When you’ve just won promotion back to the top division for your country’s most successful female football team, you’d imagine that heady days are around the corner.
That may have been the case for Chinenye Okafor but far from the way she imagined.
Okafor, a vice-captain of Pelican Stars, quit football in July to take up a job as a hairdresser after going without pay for over a year.
While some of this was caused by the coronavirus pandemic, the rest was caused by officials at the club owned and run by Cross River State, located in southern Nigeria.
“I can’t even tell someone that I’m a footballer because I’m ashamed that after loving football for 22 years, there is nothing to show for it,” the 28-year-told BBC Sport Africa.
“I’m now a hairdresser and I can see that with this, I can go on with my life. I work from 8.30 to 5.30, Mondays to Saturdays. It’s tough but thank God I’m making it.”
It is quite a contrast to when she was pursuing her lifelong passion of playing football yet suffering deeply because of it, as club officials simply failed to pay the women’s team.
Not just any women’s team but Nigeria’s most successful with 8 league titles, two better than their nearest rivals, and which counts two former African Players of the Year in Perpetua Nkwocha and Mercy Akide-Udoh as past stars.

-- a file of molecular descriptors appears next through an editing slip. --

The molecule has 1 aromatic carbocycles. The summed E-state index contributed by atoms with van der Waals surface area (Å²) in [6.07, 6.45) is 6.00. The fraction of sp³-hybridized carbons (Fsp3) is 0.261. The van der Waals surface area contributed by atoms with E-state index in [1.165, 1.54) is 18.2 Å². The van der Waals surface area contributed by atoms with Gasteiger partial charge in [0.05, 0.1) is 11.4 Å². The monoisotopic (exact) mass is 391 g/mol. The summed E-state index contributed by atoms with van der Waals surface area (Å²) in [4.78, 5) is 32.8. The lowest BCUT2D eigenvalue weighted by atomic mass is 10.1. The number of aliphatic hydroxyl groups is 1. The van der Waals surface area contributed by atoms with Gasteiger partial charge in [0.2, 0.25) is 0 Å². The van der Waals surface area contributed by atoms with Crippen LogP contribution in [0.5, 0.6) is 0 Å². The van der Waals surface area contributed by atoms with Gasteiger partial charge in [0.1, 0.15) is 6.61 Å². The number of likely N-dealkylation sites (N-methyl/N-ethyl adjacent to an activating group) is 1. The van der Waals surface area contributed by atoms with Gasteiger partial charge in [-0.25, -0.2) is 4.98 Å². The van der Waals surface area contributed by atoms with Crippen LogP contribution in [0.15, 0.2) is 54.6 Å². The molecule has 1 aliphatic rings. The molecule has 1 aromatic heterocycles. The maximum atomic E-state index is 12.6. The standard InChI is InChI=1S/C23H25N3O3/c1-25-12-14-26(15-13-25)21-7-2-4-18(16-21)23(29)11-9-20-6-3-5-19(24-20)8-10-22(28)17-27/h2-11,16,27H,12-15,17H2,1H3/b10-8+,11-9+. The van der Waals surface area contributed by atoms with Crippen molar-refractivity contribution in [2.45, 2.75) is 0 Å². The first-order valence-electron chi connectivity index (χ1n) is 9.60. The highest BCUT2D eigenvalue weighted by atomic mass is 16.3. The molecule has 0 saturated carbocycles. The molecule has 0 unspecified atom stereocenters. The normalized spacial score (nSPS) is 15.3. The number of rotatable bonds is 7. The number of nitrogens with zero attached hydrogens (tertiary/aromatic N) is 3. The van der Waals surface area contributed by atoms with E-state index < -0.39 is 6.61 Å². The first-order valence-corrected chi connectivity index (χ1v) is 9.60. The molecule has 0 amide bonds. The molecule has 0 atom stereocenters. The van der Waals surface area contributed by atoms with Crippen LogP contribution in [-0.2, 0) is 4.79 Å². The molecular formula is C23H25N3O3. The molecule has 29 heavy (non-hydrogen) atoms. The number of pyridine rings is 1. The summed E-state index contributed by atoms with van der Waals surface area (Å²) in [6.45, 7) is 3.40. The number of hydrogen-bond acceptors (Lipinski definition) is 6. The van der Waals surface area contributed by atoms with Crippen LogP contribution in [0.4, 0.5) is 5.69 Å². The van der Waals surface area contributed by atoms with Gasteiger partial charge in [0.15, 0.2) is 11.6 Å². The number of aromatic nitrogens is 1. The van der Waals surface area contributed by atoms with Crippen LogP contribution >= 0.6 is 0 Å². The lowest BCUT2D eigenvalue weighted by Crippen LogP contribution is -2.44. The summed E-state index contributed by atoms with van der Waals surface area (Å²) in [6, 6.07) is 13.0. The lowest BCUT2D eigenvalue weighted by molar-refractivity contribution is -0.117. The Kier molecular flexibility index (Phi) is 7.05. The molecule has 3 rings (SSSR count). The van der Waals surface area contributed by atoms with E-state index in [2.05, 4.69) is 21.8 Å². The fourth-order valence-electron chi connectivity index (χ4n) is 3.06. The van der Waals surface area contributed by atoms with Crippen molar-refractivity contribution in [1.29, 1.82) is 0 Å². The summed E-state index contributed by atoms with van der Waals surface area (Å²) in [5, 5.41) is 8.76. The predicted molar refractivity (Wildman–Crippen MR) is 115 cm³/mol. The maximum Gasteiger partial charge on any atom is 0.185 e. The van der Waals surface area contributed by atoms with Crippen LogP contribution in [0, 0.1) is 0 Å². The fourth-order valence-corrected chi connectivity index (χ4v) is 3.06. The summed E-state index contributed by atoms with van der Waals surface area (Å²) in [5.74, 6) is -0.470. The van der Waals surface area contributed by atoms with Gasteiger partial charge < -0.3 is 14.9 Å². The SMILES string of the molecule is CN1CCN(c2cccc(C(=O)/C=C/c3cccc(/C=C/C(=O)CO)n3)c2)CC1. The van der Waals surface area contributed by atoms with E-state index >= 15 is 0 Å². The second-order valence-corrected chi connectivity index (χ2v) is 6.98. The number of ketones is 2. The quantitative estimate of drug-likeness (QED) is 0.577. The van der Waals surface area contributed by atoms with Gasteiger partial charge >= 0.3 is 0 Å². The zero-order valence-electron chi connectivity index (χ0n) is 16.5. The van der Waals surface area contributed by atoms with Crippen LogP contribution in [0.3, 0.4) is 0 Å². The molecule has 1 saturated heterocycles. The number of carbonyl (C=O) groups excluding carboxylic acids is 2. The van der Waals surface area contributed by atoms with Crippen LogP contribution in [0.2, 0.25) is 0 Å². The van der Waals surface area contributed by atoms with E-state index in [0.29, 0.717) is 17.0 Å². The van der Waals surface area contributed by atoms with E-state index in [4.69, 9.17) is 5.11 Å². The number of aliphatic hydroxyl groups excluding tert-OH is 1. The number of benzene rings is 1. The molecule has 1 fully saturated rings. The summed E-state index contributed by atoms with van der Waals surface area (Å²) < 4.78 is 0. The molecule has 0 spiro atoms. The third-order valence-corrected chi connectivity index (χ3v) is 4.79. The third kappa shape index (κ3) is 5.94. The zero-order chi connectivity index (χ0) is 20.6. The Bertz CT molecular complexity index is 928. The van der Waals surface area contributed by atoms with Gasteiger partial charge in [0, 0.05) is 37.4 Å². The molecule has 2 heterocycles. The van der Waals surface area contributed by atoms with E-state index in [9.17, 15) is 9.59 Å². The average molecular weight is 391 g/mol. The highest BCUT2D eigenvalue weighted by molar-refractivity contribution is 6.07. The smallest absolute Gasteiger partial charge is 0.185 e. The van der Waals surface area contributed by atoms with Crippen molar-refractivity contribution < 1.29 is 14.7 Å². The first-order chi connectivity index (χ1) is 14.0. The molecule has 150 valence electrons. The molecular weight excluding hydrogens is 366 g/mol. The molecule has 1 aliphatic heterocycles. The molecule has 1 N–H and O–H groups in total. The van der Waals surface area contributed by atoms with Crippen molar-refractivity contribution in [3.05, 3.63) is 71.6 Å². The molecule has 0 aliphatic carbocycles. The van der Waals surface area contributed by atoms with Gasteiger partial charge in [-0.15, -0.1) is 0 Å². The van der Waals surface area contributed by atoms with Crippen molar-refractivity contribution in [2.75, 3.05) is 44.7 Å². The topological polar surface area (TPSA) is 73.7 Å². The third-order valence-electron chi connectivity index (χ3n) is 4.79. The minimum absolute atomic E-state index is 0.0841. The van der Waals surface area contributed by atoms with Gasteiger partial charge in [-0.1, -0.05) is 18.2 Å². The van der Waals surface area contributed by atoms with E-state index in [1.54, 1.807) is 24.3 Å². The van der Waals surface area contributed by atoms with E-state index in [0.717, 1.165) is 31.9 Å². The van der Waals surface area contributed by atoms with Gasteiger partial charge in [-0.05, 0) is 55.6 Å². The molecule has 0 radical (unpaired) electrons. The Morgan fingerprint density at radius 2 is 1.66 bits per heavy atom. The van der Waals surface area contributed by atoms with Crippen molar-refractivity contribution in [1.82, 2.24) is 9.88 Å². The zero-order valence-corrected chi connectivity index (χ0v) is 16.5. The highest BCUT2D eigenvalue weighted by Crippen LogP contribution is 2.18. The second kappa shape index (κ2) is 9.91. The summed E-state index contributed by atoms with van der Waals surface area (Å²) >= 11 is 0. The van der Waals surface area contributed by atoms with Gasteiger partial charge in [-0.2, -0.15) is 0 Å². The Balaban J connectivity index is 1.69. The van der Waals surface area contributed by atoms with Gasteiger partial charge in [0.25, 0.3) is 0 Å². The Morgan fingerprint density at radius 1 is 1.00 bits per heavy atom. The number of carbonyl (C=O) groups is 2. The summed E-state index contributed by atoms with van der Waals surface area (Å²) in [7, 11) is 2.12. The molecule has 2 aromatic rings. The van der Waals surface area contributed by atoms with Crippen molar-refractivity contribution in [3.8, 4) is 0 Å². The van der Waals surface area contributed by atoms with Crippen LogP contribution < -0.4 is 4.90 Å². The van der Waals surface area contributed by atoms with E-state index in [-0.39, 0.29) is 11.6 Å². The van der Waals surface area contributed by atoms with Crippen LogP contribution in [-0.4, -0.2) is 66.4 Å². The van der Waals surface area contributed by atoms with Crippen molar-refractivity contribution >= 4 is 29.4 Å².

Six titles came in nine years at the turn of the century but Stars’ fortunes have hugely dimmed since following years of underfunding and poor administration.
“I sometimes cried at night because the next morning, I didn’t have anything to eat. After two-three times, I made up my mind to come back to Lagos – because I can’t keep suffering,” she said.
Okafor joined Stars in 2018 and although her first season with the club ended in relegation, she relished the experience and lifestyle.
“Everything was going fine and I was happy that this was my breakthrough,” the defender explained.
“The payment was coming in, management were kind but at the end of the season, we were relegated.